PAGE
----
XB-ART-3125Mol Pharmacol. September 1, 2004; 66 (3): 420-9.
The alpha7 nicotinic acetylcholine receptor subunit exists in two isoforms that contribute to functional ligand-gated ion channels.
Fast synaptic transmission in mammalian autonomic ganglia is mediated primarily by nicotinic receptors, and one of the most abundant nicotinic acetylcholine receptor subtypes in these neurons contains the alpha7 subunit (alpha7-nAChRs). Unlike alpha7-nAChRs expressed in other cells, the predominant alpha7-nAChR subtype found in rat intracardiac and superior cervical ganglion neurons exhibits a slow rate of desensitization and is reversibly blocked by alpha-bungarotoxin (alphaBgt). We report here the identification of an alpha7 subunit sequence variant in rat autonomic neurons that incorporates a novel 87-base pair cassette exon in the N terminus of the receptor and preserves the reading frame of the transcript. This alpha7 isoform was detected using reverse transcriptase-polymerase chain reaction techniques in neonatal rat brain and intracardiac and superior cervical ganglion neurons. Immunoblot experiments using a polyclonal antibody directed against the deduced amino acid sequence of the alpha7-2 insert showed a pattern of expression consistent with alpha7-2 subunit mRNA distribution. Moreover, the alpha7-2 subunit could be immunodepleted from protein extracts by solid-phase immunoprecipitation techniques using the anti-alpha7 monoclonal antibody 319. The alpha7-2 subunit was shown to form functional homomeric ion channels that were activated by acetylcholine and blocked by alpha-bungarotoxin when expressed in Xenopus laevis oocytes. This alpha7 isoform exhibited a slow rate of desensitization, and inhibition of these channels by alphaBgt reversed rapidly after washout. Taken together, these data indicate that the alpha7-2 subunit is capable of forming functional alphaBgt-sensitive acetylcholine receptors that resemble the alpha7-nAChRs previously identified in rat autonomic neurons. Furthermore, the distribution of the alpha7-2 isoform is not limited to peripheral neurons.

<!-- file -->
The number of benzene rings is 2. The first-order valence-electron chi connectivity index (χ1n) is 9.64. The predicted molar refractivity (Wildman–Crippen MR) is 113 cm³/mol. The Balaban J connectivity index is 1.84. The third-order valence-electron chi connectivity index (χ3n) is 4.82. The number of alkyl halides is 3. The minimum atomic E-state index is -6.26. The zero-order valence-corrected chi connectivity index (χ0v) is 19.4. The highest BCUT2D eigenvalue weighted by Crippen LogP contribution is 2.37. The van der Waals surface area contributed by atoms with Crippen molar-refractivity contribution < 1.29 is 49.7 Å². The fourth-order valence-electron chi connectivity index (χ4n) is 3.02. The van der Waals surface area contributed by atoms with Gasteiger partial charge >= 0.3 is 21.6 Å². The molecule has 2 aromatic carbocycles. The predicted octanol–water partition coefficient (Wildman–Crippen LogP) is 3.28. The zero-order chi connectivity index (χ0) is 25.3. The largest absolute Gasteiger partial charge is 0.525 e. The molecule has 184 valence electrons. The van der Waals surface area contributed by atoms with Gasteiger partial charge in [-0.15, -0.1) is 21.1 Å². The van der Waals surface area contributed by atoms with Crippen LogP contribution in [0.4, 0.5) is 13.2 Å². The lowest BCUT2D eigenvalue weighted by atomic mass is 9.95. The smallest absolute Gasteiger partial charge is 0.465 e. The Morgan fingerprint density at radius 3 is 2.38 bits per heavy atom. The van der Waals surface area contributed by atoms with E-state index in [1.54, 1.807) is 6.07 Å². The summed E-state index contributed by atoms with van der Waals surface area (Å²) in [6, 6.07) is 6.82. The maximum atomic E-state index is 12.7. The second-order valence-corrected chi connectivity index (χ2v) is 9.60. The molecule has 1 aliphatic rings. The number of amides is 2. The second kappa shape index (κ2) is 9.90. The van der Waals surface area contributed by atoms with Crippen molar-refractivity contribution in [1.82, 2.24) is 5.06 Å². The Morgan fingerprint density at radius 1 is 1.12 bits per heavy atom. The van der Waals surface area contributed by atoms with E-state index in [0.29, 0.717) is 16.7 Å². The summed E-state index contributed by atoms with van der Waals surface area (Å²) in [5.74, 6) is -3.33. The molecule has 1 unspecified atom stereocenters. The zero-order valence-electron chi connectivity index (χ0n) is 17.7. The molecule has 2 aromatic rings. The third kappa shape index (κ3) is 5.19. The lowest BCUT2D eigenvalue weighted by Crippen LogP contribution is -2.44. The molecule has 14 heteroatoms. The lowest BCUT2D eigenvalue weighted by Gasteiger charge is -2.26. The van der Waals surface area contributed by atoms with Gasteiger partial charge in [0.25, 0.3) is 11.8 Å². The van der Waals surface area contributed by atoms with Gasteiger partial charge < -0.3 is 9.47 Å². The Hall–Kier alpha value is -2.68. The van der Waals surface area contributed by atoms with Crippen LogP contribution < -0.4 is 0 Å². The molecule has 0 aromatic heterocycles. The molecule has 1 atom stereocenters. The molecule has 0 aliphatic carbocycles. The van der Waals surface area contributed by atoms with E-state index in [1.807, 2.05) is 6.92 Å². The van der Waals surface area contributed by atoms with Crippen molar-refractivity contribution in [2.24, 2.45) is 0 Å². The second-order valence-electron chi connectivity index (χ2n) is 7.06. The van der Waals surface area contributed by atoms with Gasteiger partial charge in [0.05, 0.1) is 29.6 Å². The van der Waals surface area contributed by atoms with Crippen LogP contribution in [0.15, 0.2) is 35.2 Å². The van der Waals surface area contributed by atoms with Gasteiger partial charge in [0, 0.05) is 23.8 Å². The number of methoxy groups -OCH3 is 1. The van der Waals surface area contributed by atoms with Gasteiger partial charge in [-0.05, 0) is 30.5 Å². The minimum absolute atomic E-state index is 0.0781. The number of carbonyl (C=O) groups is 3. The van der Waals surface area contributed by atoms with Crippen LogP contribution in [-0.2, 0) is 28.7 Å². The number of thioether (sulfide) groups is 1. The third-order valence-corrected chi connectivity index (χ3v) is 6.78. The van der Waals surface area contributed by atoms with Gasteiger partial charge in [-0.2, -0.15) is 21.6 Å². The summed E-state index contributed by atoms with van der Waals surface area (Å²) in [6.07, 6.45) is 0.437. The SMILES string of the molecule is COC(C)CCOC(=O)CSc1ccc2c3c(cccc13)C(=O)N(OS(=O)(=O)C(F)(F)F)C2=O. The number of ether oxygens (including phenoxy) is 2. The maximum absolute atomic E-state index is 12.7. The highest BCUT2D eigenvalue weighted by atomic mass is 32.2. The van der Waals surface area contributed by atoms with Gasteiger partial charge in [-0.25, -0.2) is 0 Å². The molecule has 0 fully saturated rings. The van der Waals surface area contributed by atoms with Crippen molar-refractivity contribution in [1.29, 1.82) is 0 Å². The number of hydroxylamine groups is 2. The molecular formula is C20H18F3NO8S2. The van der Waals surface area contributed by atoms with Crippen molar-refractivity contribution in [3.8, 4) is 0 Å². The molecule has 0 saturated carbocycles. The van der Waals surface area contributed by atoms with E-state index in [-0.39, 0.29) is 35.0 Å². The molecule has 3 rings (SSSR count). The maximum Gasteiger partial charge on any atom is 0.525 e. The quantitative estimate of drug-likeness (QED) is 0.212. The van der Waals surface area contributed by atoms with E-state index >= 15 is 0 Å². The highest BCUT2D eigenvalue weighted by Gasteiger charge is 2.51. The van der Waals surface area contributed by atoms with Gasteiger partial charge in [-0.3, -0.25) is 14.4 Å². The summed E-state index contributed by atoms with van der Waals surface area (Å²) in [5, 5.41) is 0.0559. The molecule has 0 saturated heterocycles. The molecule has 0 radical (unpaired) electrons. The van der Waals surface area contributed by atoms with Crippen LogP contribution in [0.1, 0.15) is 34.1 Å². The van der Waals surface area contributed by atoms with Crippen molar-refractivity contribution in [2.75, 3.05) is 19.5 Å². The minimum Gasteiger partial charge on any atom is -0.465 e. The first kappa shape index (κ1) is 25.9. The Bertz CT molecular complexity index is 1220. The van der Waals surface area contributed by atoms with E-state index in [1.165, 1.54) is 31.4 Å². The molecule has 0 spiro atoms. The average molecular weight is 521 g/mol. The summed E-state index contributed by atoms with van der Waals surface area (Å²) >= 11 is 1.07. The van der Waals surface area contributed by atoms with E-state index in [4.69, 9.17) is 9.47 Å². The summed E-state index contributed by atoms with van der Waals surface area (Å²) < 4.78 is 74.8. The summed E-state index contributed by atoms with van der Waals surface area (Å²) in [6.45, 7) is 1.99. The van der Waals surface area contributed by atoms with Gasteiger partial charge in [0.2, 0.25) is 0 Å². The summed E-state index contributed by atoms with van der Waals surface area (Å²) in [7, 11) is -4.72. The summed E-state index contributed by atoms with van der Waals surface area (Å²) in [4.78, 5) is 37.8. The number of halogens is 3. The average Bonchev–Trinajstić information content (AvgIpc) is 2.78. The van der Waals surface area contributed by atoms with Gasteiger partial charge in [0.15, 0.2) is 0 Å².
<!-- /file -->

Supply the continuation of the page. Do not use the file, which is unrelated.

PubMed ID: 15322233
Article link: Mol Pharmacol.
Grant support: HL63247 NHLBI NIH HHS